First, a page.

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Promotion
  • Apr22

    20 He that walketh with wise men shall be wise: but a companion of fools shall be destroyed.” – Proverbs 13:20 KJV

    Think about it. It’s common knowledge that, in order to grow in a particular field, we must rely on others who know more than us. So why would our growth in Christ be any different? Let’s learn from each other!

    The truth about the kingdom that Jesus came proclaiming was not an easy-believism kind of teaching. When we act in obedience to reveal the “mystery of the kingdom”, it usually does not come naturally. It takes incremental and courageous steps of obedience to experience the power of the Holy Spirit released in us to advance His will and His ways. When we join with the Holy Spirit to introduce the kingdom to others, it becomes a breathless moment where time and eternity are reconfigured. The Holy Spirit will give gracious germination to the kingdom mustard seed of faith for people individually, and for the people at large whom we are influencing. We truly are attempting to participate in what the Holy Spirit is already doing with people.

    The rule and reign of our King Jesus is first meant to be manifested IN us (Luke 17:21). His kingdom is never meant to be only IN us, but is also to be expressed THROUGH us and FOR others (Matthew 12:28).

    The whole world is pursuing alternatives to the kingdom of God: money, pleasure, power, prestige, relationships, possessions. Perhaps you’ve heard it said that, “What tops your value system wears the crown of your heart.” Jesus said it this way: “Where your treasure is, there your heart will be also” (Matthew 6:21).

    The effect of resisting the kingdom of God is that God’s rule becomes obscured. The eye stops seeing it, the ear stops hearing it, and the heart stops treasuring it. When we fix our eyes and our hearts on alternative kingdoms, we act as if the King and His Kingdom ways are irrelevant. No doubt this is exactly what Jesus was saying in Matthew 13:1-23 and following. Do you realize that Jesus taught that the parable of the sower was the key to understanding all the rest of the parables? (Mark 4:13). This parable is also the response and the answer as to why it is so difficult for all of us to allow the Holy Spirit to rule and reign in our lives! When we allow the seed of the word to penetrate the fertile soil of our inner motives (our hearts) we gain knowledge and understanding of the kingdom. When that understanding is accompanied with “fruit” we keep acquiring more ownership of the kingdom of God and His reign flows out of us into our social surroundings with ever increasing fruit. Wow! This is the fun, fulfillment and joy of being used by the LORD to advance His kingdom purposes (Romans 14:17).

    There are those, however, who aren’t receptive to the kingdom of God so it simply does not register with them. The longer they stubbornly stay out of the kingdom, the less they are capable of ever beginning to comprehend it.

    Look closely at a few verses from Matthew 13:1-23. I would suggest that you read and study these verses in detail this week:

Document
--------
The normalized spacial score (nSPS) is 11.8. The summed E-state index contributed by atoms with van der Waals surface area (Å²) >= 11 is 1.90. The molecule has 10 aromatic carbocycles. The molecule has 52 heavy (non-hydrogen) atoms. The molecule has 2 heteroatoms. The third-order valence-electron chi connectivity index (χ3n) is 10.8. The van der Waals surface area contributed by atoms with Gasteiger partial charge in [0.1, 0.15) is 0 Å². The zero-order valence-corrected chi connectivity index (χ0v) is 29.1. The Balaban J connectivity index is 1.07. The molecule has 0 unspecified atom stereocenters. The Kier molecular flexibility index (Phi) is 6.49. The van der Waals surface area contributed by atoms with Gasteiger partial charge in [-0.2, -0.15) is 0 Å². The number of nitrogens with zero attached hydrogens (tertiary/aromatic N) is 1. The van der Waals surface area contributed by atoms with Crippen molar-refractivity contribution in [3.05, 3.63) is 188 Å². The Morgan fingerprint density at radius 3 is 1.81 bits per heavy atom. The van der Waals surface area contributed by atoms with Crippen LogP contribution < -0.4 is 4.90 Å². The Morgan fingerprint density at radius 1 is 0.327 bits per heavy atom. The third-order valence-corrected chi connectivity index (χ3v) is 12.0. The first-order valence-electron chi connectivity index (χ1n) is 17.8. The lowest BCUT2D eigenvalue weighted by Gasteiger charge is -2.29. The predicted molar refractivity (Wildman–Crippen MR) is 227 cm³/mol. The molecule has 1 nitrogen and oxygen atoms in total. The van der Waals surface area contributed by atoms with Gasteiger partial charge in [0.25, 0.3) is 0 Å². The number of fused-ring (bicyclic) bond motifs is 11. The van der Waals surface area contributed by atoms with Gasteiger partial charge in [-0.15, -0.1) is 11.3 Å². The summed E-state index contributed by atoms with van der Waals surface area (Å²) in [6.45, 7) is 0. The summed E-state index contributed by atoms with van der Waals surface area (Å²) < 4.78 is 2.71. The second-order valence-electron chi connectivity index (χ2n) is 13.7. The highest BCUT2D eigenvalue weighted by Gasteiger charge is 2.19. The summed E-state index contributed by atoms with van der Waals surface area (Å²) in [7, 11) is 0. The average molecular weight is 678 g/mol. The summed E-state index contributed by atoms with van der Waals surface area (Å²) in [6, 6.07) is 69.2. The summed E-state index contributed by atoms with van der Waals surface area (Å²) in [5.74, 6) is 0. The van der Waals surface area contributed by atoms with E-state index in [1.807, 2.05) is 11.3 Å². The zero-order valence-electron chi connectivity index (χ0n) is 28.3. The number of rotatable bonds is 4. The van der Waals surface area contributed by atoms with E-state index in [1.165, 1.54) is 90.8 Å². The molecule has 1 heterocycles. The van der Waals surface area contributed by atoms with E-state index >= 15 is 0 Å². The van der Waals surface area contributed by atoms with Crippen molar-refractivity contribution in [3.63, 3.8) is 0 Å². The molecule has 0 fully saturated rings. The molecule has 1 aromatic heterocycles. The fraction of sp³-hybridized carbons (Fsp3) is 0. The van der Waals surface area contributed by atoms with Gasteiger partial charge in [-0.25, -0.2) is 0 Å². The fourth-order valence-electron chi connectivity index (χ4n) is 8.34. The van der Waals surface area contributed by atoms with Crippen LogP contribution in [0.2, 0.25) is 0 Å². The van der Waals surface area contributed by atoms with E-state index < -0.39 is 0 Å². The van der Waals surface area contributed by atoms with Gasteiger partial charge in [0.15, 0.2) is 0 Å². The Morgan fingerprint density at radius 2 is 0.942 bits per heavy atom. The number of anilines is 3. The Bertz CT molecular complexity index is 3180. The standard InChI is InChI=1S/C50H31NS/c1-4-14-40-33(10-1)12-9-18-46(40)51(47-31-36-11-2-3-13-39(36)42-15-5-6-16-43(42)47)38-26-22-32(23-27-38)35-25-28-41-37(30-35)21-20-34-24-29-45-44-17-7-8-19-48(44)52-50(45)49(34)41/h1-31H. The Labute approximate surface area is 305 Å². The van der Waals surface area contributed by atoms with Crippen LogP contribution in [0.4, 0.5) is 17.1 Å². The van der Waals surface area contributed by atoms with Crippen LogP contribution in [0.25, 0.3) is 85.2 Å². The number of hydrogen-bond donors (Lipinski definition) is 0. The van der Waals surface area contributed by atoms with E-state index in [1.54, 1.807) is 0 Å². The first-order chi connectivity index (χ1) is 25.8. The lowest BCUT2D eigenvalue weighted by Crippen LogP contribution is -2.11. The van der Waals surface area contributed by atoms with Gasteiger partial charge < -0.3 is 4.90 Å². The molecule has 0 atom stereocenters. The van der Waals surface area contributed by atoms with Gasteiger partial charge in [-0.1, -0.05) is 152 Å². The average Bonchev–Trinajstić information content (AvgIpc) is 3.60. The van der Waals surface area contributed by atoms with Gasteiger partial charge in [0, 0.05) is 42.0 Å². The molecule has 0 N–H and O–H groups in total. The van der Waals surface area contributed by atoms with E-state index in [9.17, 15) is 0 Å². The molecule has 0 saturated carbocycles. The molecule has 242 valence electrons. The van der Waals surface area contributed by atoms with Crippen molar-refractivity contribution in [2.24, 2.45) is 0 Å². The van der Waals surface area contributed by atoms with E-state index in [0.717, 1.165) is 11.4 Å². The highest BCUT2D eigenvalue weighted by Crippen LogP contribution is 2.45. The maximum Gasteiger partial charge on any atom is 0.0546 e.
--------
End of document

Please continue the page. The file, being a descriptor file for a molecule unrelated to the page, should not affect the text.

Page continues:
10 His disciples came and asked him, “Why do you use parables when you talk to the people?” 11 He replied, “You are permitted to understand the secrets of the Kingdom of Heaven, but others are not. 12 To those who listen to my teaching, more understanding will be given, and they will have an abundance of knowledge. But for those who are not listening, even what little understanding they have will be taken away from them. … 23 The seed that fell on good soil represents those who truly hear and understand God’s word and produce a harvest of thirty, sixty, or even a hundred times as much as had been planted!””Matthew 13:10-12, 23 NLT

    Over the next week, would you make an intentional effort to extend the kingdom of God in some capacity? It might be a simple word of encouragement, a generous gift, a service rendered, speaking up when you could be silent, or a half a dozen other kingdom moments. Be bold and trust in Christ’s Spirit to lead you!

    In Christ,

    Dale

    dale@daleebel.org

     

     

  • Apr8

    12 From the days of John the Baptist until now, the kingdom of heaven has been forcefully advancing, and forceful men lay hold of it.” - Matthew 11:12 NIV

    Screen Shot 2017-04-08 at 6.02.05 PM

    William Holman Hunt (English Pre-Raphaelite painter, 1827-1910), detail of “The Importunate Neighbor”(1895), oil on canvas,

    Although John the Baptist was confused about Jesus… Jesus was not confused about John. You see in most people’s eyes  John was a mystery. He was not a person you would expect to find when looking for a great spiritual leader. He lacked the religious pedigree for that. John looked nothing like a priest or teacher of the law and, in fact, to most people he came across as just plain weird. John did have something though. John’s faith in God was raw and untamed and he ministered with great spiritual power.

    What I find interesting is that Jesus almost seems to mock or rebuke a crowd who once gathered around John’s disciples. He asked them what they came out to the wilderness to see? “A reed swayed by the wind?” (i.e. Someone easily molded by the expectations of the civilized). Or perhaps, He suggested, they came out to see “A man dressed in fine clothes?” (i.e. Someone seeking to impress the political or religious elite). In essence, Jesus was saying that if it were those kinds of people they sought, then they were looking in the wrong place. But if it was a prophet they sought, then John was their man! (See Matthew 11:7-9)

    In order for God’s kingdom to radically advance, I believe it will take more men and women who are cut from a different cloth.  A different breed of Christ follower who is typically found outside the mainstream of most institutionalized churches. It takes subjects who are assertive, initiators, and rigorous in their kingdom pursuits.

    While antagonism in the world around us intensifies with many Christians seemingly content to watch from the sidelines, I believe the Holy Spirit is raising up kingdom soldiers. (Consider Paul’s estimation of this kind of soldier in 2 Timothy 2:3,4).